In an interview with Oxford professor Michael Willis
about Tunisia, Radio Free Europe correspondent Hossein Aryan noted that "there
has not been a religious dimension to the unrest" in the Middle East. This is
quickly becoming the conventional wisdom.
The media report that protests throughout the Arab world are
"remarkably secular," "nonideological" and "free of sectarian influence." It's
time to get our terms straight. What people mean when they say "no religious
dimension" is that religious conflict
is not playing a role in the events.
"Religious," in media language, is shorthand for "religious extremism."
Yet several of these photos of the protests in Egypt show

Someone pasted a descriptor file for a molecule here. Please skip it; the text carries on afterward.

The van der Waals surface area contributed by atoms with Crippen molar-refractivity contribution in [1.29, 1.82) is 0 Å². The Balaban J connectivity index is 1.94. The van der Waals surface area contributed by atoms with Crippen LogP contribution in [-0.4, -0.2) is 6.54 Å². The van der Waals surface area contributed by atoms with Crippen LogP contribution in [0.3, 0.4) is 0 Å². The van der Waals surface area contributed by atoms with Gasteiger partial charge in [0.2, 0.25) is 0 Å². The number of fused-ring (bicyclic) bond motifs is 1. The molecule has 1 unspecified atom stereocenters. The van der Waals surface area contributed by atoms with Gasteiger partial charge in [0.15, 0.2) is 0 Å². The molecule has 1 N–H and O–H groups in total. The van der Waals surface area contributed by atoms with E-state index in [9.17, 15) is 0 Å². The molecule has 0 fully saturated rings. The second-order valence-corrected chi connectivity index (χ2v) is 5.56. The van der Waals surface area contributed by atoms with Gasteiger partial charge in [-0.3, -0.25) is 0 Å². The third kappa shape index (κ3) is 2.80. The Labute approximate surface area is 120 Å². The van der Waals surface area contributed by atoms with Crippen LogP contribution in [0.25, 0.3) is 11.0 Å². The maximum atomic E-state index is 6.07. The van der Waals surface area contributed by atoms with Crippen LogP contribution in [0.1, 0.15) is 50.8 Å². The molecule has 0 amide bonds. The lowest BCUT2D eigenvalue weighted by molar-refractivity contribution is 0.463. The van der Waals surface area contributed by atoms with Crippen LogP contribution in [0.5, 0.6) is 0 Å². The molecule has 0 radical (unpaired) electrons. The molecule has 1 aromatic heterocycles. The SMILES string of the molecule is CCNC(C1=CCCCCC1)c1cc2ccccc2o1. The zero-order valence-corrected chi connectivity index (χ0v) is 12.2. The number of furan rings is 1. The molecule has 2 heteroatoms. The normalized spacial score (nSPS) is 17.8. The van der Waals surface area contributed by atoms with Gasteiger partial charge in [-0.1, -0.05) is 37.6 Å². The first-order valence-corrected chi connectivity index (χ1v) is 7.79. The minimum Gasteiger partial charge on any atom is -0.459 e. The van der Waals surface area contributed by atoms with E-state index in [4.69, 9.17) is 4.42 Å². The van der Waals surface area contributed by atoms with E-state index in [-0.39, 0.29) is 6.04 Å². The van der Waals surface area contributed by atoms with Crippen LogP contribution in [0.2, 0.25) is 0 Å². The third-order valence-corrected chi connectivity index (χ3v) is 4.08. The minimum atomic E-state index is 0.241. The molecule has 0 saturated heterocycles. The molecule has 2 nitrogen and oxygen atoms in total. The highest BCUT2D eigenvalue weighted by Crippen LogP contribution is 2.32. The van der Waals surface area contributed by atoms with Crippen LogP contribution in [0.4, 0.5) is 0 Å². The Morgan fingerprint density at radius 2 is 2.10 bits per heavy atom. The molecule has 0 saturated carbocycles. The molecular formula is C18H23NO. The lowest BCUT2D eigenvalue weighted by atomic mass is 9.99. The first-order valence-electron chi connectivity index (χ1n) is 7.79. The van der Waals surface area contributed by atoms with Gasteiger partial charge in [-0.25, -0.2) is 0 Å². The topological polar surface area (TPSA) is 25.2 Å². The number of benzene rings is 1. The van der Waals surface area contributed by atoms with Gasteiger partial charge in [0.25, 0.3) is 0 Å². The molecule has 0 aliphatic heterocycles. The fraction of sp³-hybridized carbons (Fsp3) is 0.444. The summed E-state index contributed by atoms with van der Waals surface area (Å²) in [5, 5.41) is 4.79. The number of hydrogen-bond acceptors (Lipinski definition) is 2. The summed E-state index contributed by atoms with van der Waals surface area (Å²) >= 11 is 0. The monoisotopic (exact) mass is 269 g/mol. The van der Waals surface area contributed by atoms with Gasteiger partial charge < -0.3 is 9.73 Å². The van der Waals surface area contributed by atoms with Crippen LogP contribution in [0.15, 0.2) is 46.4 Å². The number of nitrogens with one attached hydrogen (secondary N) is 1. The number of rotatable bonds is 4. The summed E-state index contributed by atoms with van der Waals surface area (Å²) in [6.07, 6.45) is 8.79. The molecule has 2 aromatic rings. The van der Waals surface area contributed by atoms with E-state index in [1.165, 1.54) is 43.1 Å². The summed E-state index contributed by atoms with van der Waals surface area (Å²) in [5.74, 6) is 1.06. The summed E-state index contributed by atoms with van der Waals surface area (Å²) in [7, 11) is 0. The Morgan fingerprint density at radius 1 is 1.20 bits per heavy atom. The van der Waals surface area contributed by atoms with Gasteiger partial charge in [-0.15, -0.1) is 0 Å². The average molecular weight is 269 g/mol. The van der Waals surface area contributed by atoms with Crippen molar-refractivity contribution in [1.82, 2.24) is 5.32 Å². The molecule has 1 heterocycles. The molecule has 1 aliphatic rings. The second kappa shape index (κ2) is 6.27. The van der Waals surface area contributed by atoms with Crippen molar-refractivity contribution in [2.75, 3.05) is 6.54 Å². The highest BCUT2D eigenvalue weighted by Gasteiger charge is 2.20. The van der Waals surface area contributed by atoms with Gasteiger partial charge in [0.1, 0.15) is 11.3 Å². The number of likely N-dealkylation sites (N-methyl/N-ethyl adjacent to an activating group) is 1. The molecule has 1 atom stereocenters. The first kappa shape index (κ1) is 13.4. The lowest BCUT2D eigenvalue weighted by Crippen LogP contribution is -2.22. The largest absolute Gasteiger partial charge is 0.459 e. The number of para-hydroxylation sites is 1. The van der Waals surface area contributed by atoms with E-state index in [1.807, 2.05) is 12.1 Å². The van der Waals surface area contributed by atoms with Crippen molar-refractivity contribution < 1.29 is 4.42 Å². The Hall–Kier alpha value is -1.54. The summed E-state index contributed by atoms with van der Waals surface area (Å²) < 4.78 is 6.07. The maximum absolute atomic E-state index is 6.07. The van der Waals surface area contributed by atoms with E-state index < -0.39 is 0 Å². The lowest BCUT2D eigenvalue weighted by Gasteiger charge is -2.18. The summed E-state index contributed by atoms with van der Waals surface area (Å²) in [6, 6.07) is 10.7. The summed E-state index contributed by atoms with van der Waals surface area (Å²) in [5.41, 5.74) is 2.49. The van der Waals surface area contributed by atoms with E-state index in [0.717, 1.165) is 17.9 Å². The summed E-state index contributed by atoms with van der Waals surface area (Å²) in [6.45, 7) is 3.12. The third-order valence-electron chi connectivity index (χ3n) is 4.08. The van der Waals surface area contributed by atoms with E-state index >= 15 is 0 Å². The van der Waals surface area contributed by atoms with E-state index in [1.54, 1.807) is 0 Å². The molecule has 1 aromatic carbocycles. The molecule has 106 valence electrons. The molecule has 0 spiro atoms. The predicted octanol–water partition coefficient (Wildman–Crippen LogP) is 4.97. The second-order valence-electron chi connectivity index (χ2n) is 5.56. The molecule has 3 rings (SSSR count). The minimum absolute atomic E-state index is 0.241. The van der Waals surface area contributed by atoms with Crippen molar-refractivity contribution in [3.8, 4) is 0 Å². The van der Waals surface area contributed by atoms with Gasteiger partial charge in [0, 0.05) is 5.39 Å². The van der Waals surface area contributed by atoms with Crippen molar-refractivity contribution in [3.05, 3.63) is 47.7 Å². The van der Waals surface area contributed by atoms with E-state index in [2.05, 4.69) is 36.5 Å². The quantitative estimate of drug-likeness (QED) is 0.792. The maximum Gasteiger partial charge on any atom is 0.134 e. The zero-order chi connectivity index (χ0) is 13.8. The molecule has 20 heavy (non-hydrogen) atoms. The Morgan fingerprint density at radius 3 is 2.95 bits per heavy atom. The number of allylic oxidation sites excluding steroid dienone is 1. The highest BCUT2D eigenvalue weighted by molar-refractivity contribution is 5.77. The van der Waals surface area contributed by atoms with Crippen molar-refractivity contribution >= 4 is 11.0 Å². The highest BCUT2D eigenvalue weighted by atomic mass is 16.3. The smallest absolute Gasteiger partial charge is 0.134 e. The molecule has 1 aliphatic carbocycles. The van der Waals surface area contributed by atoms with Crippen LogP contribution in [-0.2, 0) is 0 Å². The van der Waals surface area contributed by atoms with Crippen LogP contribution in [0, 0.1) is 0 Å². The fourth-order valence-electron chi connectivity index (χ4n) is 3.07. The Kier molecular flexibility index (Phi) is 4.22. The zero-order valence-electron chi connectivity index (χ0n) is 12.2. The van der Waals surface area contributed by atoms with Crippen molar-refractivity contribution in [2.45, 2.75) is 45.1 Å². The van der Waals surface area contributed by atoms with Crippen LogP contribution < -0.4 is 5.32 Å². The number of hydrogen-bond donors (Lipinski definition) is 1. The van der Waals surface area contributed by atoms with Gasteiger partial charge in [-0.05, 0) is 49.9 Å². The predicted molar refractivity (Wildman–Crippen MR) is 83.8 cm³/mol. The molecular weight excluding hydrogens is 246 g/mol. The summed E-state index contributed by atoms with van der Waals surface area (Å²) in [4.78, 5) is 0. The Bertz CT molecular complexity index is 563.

protestors praying together, which suggests that there may well be religious
dimensions to the drama. The more interesting--and accurate--question is not
"why is religion taking a back seat?" but "what are the religious dimensions to
these political protests?" If conventional wisdoms of all kinds are being
challenged by the events in Egypt, let's allow the idea that "religion" means
extremism and violence to be another idea that falls.